David Flaugher’s art encourages contemplation of the cultural and emotive power of everyday things. Influenced by the homes and studio spaces he has occupied, as well as his previous jobs at Detroit-based construction companies that clear out the personal items and debris left behind in foreclosed homes, the artist considers the shifting values and associations held by cast-off materials.
For this presentation as part of the Artist Project Series, Flaugher has created new sculptures and paintings that combine objects and imagery of leisure and celebration, such as decorative lights and snowmen, with an aesthetics of abandonment. The sculptural works carry the accumulated traces of human activity, and both draw attention to and disrupt the intended function of the found objects that comprise them. This exhibition focuses on intimate family histories—stories of economic struggles and housing insecurity, but also of celebration and joy—and offers a broader critical perspective on the social, political, and economic structures that frame them.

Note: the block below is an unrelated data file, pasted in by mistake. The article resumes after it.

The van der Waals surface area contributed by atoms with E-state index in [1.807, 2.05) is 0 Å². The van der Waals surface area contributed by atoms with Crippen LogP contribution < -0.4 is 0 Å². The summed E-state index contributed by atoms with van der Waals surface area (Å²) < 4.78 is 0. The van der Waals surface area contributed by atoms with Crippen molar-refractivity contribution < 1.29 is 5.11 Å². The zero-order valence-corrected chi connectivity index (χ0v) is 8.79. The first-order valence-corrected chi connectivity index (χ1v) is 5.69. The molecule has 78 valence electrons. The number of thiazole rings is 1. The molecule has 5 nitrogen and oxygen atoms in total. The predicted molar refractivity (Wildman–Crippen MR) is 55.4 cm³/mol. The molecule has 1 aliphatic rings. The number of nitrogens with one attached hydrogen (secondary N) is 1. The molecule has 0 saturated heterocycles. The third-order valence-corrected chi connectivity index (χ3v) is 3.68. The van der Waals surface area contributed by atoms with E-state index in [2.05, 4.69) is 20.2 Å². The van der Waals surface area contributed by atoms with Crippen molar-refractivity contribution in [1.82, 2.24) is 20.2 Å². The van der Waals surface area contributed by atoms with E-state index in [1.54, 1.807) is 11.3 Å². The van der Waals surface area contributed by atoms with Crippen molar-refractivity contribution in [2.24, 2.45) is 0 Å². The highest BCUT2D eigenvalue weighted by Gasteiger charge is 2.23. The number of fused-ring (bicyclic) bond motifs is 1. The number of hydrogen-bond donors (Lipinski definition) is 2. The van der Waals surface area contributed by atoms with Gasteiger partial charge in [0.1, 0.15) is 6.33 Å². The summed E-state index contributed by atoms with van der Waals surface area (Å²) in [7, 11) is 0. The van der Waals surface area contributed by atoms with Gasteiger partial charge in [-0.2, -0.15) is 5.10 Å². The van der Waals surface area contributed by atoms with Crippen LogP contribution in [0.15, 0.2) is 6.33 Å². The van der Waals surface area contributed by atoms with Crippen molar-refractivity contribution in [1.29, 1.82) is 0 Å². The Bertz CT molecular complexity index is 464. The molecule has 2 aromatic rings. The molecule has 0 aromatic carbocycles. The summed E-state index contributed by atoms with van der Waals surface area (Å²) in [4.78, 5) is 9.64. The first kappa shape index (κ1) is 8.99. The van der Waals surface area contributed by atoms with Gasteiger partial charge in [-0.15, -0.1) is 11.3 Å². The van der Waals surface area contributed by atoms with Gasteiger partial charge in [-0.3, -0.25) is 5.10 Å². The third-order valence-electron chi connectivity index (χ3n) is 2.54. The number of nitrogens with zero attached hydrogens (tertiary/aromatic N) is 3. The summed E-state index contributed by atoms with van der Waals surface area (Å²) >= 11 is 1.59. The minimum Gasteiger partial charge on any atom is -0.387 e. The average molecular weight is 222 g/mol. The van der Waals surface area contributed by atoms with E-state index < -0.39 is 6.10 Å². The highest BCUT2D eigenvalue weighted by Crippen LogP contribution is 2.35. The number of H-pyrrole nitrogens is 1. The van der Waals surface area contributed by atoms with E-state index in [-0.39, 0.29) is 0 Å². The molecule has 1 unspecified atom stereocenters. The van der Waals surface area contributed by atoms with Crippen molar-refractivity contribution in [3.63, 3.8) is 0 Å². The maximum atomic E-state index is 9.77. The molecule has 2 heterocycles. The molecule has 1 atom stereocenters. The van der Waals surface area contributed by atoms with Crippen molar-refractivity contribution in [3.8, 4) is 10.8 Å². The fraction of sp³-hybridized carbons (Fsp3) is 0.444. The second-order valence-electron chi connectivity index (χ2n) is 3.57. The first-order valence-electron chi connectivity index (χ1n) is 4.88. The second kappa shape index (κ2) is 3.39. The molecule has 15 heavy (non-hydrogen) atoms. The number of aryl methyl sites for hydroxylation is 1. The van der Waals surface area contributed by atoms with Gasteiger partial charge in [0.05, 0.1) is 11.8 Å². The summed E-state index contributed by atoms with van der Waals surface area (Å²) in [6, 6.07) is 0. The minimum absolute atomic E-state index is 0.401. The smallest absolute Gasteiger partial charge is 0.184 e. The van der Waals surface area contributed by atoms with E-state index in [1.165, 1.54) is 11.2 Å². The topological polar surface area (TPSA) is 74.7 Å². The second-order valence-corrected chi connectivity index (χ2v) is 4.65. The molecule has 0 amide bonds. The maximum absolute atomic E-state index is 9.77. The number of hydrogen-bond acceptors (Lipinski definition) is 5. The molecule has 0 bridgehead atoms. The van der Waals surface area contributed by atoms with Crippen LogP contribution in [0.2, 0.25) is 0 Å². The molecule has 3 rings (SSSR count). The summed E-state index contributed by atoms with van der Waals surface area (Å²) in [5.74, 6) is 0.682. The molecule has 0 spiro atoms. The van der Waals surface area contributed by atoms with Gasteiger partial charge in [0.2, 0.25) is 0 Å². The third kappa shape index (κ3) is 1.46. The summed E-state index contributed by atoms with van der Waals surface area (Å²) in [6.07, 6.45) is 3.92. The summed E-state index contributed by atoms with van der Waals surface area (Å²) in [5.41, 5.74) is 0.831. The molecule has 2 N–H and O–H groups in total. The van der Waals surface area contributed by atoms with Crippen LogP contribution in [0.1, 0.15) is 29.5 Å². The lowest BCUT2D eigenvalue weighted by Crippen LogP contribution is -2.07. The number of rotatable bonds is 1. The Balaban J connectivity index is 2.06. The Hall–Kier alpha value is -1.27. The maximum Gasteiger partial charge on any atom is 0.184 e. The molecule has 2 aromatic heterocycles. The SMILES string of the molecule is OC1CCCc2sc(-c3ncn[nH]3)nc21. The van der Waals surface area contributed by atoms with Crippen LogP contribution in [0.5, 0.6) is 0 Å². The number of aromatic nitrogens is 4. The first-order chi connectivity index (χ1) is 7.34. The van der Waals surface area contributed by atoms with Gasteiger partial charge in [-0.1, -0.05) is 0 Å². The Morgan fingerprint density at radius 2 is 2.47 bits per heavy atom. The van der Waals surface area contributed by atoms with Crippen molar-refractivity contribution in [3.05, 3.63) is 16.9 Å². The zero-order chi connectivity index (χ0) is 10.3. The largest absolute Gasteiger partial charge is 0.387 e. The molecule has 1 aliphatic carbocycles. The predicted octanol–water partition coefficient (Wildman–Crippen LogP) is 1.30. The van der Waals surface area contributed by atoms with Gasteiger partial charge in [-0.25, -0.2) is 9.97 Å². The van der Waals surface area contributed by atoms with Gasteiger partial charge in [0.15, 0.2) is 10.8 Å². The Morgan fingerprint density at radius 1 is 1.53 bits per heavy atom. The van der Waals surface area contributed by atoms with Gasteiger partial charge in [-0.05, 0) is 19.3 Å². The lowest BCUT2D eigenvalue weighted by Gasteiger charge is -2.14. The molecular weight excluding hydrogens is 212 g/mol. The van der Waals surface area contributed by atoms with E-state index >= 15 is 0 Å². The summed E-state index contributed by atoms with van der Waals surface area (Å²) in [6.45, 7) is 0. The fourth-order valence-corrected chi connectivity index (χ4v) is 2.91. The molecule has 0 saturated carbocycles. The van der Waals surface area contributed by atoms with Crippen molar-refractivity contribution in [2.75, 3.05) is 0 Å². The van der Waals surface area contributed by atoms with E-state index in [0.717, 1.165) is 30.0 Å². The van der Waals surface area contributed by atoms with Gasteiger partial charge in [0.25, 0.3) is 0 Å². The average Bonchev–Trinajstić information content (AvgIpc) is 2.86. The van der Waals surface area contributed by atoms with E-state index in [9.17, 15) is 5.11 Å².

David Flaugher is organized by the Eli and Edythe Broad Art Museum at Michigan State University as part of the Artist Project Series and curated by Georgia Erger, Assistant Curator. Support for this series is provided by the MSU Federal Credit Union.